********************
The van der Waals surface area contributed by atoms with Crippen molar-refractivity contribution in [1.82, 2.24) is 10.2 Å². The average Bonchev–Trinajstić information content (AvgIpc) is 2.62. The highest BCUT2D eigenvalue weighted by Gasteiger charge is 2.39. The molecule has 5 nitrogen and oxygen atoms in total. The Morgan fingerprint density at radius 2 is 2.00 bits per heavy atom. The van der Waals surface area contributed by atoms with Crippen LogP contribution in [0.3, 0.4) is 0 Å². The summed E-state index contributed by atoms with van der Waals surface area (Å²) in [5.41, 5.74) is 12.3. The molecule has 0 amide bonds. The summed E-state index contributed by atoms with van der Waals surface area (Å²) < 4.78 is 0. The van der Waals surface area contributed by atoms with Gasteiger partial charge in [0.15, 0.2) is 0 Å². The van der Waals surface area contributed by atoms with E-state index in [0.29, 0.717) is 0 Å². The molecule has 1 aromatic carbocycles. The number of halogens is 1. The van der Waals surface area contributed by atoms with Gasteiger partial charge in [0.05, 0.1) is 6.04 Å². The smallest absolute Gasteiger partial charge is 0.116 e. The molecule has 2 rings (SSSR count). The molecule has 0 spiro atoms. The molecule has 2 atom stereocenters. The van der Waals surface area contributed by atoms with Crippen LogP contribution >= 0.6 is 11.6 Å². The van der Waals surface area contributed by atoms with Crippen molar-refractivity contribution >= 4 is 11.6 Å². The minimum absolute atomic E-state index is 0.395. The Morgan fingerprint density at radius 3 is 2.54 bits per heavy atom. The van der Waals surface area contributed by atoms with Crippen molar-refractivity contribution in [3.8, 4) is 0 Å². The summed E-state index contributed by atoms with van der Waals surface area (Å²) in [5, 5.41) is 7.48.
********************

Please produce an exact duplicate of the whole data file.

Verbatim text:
The van der Waals surface area contributed by atoms with Crippen molar-refractivity contribution in [1.82, 2.24) is 10.2 Å². The average Bonchev–Trinajstić information content (AvgIpc) is 2.62. The highest BCUT2D eigenvalue weighted by Gasteiger charge is 2.39. The molecule has 5 nitrogen and oxygen atoms in total. The Morgan fingerprint density at radius 2 is 2.00 bits per heavy atom. The van der Waals surface area contributed by atoms with Crippen LogP contribution in [0.3, 0.4) is 0 Å². The summed E-state index contributed by atoms with van der Waals surface area (Å²) in [5.41, 5.74) is 12.3. The molecule has 0 amide bonds. The summed E-state index contributed by atoms with van der Waals surface area (Å²) < 4.78 is 0. The van der Waals surface area contributed by atoms with Gasteiger partial charge in [0.15, 0.2) is 0 Å². The van der Waals surface area contributed by atoms with E-state index in [0.29, 0.717) is 0 Å². The molecule has 1 aromatic carbocycles. The number of halogens is 1. The van der Waals surface area contributed by atoms with Gasteiger partial charge in [0.05, 0.1) is 6.04 Å². The smallest absolute Gasteiger partial charge is 0.116 e. The molecule has 2 rings (SSSR count). The molecule has 0 spiro atoms. The molecule has 2 atom stereocenters. The van der Waals surface area contributed by atoms with Crippen LogP contribution >= 0.6 is 11.6 Å². The van der Waals surface area contributed by atoms with Crippen molar-refractivity contribution >= 4 is 11.6 Å². The minimum absolute atomic E-state index is 0.395. The Morgan fingerprint density at radius 3 is 2.54 bits per heavy atom. The van der Waals surface area contributed by atoms with Crippen molar-refractivity contribution in [3.8, 4) is 0 Å². The summed E-state index contributed by atoms with van der Waals surface area (Å²) in [5, 5.41) is 7.48.